Tag Archives: optimism

A Sprout Scare and a New Freckle

Yesterday morning I woke up with a bloody nose. Well, I didn’t so much “wake up” as Braxton Hicks came calling and woke me up. As I got to the bathroom, I realized my nose wasn’t the only thing that was a little bloody.

At nearly 35 weeks pregnant, a little blood in the toilet can be nothing — or it can be everything. Mr. B assured me I wasn’t overreacting and reassured me that my want need to call the doctor was perfectly acceptable. Of course, the office wasn’t open, so I had to call the after-hours nurse, who then had to page the on-call doctor, who then had to finish what she was working on before she could call me.

Anyone who says half an hour is a short amount of time never had to wait and worry for a doctor to call her back.

As I sat on the edge of the bed crying anxious, scared tears, Mr. B rubbed my back. Usually I’m the only one who worries — Mr. B is my rock and the one who talks sense into me when my worrying goes a little too far. But I could tell he was a little concerned, too.

After all, we’ve had our fair share of disappointment, fear and sadness when it comes to our experience with pregnancy. And we know very well what it’s like to lose the one thing we wanted more than anything else.

After I had calmed down a bit, we went about our business — brushing our teeth, packing our lunches, tending to the critters. When the phone finally rang, I jumped on it.

The doctor listened to what was going on and kindly reassured me that everything was going to be OK.

Was the baby moving? A little.

Was there a lot of blood? Not really.

Was I having any cramping? No.

It’s most likely the very early beginnings of cervical softening, she said. But, don’t worry, she continued, it will most likely go on for a couple of weeks. Because that’s just how it works.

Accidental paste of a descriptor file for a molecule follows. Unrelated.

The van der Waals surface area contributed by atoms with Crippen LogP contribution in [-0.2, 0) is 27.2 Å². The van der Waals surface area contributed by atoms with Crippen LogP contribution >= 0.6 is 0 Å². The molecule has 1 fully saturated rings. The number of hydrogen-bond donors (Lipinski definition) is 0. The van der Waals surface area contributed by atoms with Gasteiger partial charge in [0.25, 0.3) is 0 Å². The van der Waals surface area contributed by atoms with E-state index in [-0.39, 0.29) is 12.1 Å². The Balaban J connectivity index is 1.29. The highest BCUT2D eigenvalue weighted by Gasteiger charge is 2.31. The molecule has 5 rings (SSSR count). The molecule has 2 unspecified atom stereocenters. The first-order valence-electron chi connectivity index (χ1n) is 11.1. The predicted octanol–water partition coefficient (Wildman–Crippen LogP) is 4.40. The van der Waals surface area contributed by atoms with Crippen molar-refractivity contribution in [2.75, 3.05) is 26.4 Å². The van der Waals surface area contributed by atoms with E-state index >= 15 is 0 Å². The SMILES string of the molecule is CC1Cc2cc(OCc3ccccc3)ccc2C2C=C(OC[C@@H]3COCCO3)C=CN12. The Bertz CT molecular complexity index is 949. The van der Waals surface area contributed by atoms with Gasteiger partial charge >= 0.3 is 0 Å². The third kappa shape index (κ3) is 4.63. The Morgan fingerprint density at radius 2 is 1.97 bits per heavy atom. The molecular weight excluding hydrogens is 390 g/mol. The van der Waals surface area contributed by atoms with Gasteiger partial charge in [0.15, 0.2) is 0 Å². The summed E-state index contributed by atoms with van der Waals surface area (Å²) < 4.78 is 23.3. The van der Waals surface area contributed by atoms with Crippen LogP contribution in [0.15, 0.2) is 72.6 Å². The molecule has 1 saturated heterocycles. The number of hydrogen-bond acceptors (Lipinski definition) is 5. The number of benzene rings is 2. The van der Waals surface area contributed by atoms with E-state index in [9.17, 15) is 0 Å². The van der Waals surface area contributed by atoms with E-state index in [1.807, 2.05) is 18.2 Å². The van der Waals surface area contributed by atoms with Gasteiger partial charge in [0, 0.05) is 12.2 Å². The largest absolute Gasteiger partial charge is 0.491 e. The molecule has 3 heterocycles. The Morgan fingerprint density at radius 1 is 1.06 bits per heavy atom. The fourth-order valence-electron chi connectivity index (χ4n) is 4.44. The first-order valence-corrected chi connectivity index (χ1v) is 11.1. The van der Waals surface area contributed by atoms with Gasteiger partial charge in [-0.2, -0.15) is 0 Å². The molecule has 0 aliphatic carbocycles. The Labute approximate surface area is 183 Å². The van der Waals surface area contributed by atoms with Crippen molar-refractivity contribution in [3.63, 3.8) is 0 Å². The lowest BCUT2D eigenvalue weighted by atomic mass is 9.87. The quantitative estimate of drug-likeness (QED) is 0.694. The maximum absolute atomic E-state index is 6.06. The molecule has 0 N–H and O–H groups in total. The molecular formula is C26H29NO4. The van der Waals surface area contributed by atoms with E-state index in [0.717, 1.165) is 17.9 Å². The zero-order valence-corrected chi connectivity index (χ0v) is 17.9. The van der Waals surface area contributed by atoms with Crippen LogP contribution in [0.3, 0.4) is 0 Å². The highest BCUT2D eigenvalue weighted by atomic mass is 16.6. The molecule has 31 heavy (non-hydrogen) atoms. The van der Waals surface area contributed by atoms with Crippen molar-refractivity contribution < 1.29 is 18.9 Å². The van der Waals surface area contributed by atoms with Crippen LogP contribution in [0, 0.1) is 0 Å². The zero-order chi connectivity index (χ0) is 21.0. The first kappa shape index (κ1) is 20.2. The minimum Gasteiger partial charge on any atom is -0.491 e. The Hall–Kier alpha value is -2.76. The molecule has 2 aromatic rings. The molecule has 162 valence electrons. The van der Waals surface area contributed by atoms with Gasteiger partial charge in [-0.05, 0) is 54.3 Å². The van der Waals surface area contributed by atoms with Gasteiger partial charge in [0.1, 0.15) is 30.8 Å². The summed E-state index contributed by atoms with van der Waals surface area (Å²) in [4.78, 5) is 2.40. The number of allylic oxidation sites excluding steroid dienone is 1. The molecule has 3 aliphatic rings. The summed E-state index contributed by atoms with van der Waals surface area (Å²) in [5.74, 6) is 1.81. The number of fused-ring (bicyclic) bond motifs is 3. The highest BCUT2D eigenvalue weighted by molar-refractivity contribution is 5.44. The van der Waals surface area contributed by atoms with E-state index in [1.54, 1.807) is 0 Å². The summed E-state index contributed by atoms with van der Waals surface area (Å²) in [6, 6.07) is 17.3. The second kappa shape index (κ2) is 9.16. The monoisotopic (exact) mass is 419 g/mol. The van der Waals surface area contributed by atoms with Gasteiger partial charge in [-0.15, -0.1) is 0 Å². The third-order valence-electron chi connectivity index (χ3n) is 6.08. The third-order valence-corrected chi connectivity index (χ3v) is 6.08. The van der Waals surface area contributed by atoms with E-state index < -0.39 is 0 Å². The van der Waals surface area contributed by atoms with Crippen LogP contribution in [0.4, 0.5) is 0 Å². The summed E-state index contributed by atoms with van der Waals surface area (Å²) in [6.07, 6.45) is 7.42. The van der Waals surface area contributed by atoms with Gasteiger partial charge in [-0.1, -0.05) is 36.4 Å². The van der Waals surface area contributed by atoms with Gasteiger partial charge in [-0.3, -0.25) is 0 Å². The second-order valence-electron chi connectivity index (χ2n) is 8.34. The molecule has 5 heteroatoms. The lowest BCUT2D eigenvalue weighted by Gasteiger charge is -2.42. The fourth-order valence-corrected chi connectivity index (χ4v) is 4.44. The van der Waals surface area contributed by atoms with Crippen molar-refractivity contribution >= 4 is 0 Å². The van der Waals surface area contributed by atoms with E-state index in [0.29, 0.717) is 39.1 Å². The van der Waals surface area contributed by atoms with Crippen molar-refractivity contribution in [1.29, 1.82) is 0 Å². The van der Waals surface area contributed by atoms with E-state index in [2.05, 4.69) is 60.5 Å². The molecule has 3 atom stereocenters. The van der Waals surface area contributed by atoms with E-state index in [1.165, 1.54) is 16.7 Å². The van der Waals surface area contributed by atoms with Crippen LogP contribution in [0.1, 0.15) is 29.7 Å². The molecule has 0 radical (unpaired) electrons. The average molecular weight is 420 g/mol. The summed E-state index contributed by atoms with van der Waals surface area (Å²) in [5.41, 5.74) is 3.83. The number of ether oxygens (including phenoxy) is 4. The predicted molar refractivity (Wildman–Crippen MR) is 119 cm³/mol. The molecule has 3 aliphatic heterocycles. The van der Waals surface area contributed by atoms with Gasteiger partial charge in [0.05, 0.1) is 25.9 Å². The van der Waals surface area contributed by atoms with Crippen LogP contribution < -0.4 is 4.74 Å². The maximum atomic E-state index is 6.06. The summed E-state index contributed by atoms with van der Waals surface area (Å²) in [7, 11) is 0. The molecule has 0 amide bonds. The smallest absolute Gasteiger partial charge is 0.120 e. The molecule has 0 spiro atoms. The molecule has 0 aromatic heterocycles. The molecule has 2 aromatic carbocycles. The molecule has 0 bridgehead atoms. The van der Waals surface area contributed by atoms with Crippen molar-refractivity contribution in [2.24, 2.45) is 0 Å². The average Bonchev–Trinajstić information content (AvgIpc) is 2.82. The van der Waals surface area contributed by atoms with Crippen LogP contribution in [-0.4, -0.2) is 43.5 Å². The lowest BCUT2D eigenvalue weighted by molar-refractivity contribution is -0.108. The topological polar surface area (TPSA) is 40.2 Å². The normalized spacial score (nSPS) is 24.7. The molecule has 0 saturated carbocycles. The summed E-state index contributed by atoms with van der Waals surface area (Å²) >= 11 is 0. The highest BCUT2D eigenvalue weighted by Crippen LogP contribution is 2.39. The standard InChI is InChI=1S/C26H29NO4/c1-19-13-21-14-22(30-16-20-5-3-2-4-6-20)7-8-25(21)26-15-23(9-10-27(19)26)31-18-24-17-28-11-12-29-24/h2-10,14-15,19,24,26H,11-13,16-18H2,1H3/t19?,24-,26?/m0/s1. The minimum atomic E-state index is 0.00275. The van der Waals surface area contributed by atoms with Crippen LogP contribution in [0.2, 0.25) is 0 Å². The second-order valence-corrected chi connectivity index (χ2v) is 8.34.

She reminded me to keep an eye on myself, how I’m feeling and how Sprout is acting. She also reminded me that it’s OK to worry a little — after all, she knows our story. She knows Penelope Joy. The key, always for me, is trying not to worry too much. Because that’s often where my mind goes. But I know it doesn’t do Sprout any good if I’m worried or stressed out too bad.

Now that I’m getting a few more pokes and prods from Sprout this afternoon and evening, I’m starting to relax back into this pregnancy a little bit after yesterday’s jarring wake-up call. Though, the scare of seeing that blood has definitely left its mark.

Instead, I continue to keep my focus on some of the amazing things this pregnancy brings with it — besides, of course, the obvious Baby Sprout we get to meet at the end:

  • Today, I cannot stop laughing at my new outie belly button — and the hidden freckle I found inside! I can’t believe I’ve lived nearly 34 years on this planet and didn’t realize I had a freckle inside my belly button.
  • My body’s doing some pretty crazy stuff these days. Some of it is fantastic. And some of it … well … maybe isn’t so fantastic. But I laugh several times a day at what’s going on inside — and outside — of myself. Mr. B laughs a lot these days, too. Mostly at me.
  • Mr. B and I are enjoying getting ready to bring our baby home with us — something that is truly magical to experience. Sprout’s nursery is all set, and we feel as ready as we could ever be to bring her home. It’s scary. And life-altering. And unchartered territory. But it is our adventure to live. And we cannot wait. (Can it actually be less than five weeks until she joins us?) 
  • Mr. B and I talk a lot lately about getting to actually be parents. Yes, we are Penelope Joy’s parents — we always will be — and Sprout is not our first child. And we learned more from Penelope Joy about what it means to be Mom and to be Dad than we ever could have imagined. But this experience is going to be so, so different. Exciting and scary in a whole new way! I’m just so looking forward to watching Mr. B be the dad he deserves to get to be. (He’s gonna be so great at it, you guys!)
  • Last, but not least, I’ve actually been able to get Mr. B in front of the camera for some professional photos a few times in our relationship. And getting maternity pictures for Sprout was so much fun. I love just being with him as a photographer tags along. And I love how much our love shows.
Collage of maternity photos

I love our love.

Thanks for sticking with me through all of the “life” that’s happened in the last year that makes this blog maybe not so fun all the time. And thanks for hanging in there even though I’ve not been regularly writing. I’ll try to do better — promise. But, mostly, that’ll depend on Sprout.